Big cats smuggled through Beirut to feed craze for pets

The crate in the airport customs hall was less than a third of a cubic metre in size, and was simply marked “live animals”.

When customs officers opened it they found three pitiful tigers with hundreds of maggots. Yesterday, the young cats were being handed to an animal charity to care for them until a decision is made about where they will go next.

These are the lucky ones. Other wild animals found at Beirut’s international airport in recent months have had to be put down, victims of a craze that has swept the country in the past year for keeping big cats as pets. “There has always been a low-level trade of this type,” said Jason Mier, the animal welfare campaigner who took charge of the tigers. “But over the last six months to a year we have seen a significant increase in the number of young animals being brought into this country.”

Keeping big cats as pets and status symbols has always been popular in elite circles in the Middle East. Saif al-Islam Gaddafi, son of the Libyan dictator, kept pet tigers, as did the son-in-law of the ousted Tunisian president Zine al-Abidine Ben Ali.

However, the rise in its popularity in Lebanon comes at a time when other countries in the region have begun to take action over the practice. The United Arab Emirates (UAE) banned the keeping of wild animals as pets in January after a spate of complaints of big cats on the loose. In Lebanon, there is no evidence that the animals are being imported for frustrated Emirati residents, though many Gulf Arabs keep holiday homes in the hills outside Beirut.

Although there has yet to be a prosecution, those found to have imported animals are all Lebanese — except in the case of the three tigers, which were in a consignment of animals due to be driven on to Syria. That may sound an unlikely venue in the midst of war, but breeding wild animals for the international market is easier amid the country’s lawlessness and is a rare profitable business. This week’s three tigers were imported from Ukraine, which has a history of wild animals being bred for smuggling.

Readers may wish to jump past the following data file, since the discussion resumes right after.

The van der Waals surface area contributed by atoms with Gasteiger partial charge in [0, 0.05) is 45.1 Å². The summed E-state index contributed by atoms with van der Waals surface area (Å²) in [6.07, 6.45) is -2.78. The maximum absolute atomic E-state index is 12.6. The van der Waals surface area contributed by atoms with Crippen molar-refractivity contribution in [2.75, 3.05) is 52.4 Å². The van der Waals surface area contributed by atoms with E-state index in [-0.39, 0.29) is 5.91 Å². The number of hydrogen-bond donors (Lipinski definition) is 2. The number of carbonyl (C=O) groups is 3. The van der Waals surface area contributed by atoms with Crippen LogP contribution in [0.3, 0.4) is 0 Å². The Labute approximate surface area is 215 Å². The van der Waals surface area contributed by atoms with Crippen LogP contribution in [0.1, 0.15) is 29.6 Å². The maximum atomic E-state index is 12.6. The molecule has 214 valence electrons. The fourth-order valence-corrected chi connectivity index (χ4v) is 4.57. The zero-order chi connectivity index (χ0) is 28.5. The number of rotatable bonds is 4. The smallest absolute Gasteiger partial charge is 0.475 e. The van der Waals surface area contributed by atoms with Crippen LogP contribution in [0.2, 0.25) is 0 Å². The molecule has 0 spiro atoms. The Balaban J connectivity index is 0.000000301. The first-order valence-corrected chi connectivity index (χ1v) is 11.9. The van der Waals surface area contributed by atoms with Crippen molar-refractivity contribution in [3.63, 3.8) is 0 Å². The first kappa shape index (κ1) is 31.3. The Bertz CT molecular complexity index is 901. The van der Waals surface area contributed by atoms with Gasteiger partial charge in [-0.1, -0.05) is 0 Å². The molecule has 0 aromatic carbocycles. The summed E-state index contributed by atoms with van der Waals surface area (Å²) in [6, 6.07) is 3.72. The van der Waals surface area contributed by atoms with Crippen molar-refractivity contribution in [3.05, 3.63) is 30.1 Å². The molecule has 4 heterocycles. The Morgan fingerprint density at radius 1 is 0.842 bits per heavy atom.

In Lebanon animals are sold online. Recent advertisements include one for a white lion cub which sold for $16,000, while an ordinary lion can sell for $5,000 for a cub or $10,000 for an adult. Lebanon is a signatory to the Convention on International Trade in Endangered Species, but the maximum fine for animal cruelty is $15.

Mr Mier came to the country to rescue chimpanzees but now runs Animals Lebanon, which works with any wild species. In October, he handled a case of five big cats also smuggled in through the airport — two lions, two tigers, and a leopard. The lions and one of the tigers were already dying. The other tiger and the leopard were taken to a clinic but found to be suffering from a canine virus and also had to be put down. “I know there are pressing issues in this country, but this is something that could and should be dealt with,” Mr Mier said.

Lebanon’s government is divided between mutually suspicious factions. However, even in the autocratic UAE enforcement may be problematic. The country’s most popular wild cat owner, who has posted pictures of himself with his favourite pet white tiger, Elsa, is Sheikh Hamdan bin Mohammed al-Maktoum, Dubai’s Crown Prince.

Wild Nature